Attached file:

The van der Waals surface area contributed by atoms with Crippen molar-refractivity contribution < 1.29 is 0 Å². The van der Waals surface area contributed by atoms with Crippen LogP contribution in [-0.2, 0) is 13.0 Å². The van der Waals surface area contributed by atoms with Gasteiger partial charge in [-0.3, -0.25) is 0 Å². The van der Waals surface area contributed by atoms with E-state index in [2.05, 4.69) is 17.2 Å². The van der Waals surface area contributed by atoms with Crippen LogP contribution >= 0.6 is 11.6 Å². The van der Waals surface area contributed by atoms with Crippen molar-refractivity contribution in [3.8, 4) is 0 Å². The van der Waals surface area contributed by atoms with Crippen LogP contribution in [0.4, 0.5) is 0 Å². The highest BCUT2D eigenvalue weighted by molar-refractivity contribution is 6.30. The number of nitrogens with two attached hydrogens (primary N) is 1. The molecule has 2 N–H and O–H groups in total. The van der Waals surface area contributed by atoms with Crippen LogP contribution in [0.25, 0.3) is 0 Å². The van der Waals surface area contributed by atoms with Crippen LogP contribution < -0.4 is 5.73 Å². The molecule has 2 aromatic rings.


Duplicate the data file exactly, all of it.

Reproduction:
The van der Waals surface area contributed by atoms with Crippen molar-refractivity contribution < 1.29 is 0 Å². The van der Waals surface area contributed by atoms with Crippen LogP contribution in [-0.2, 0) is 13.0 Å². The van der Waals surface area contributed by atoms with Gasteiger partial charge in [-0.3, -0.25) is 0 Å². The van der Waals surface area contributed by atoms with E-state index in [2.05, 4.69) is 17.2 Å². The van der Waals surface area contributed by atoms with Crippen LogP contribution >= 0.6 is 11.6 Å². The van der Waals surface area contributed by atoms with Crippen molar-refractivity contribution in [3.8, 4) is 0 Å². The van der Waals surface area contributed by atoms with Crippen LogP contribution in [0.4, 0.5) is 0 Å². The highest BCUT2D eigenvalue weighted by molar-refractivity contribution is 6.30. The number of nitrogens with two attached hydrogens (primary N) is 1. The molecule has 2 N–H and O–H groups in total. The van der Waals surface area contributed by atoms with Crippen LogP contribution in [0.25, 0.3) is 0 Å². The van der Waals surface area contributed by atoms with Crippen LogP contribution < -0.4 is 5.73 Å². The molecule has 2 aromatic rings.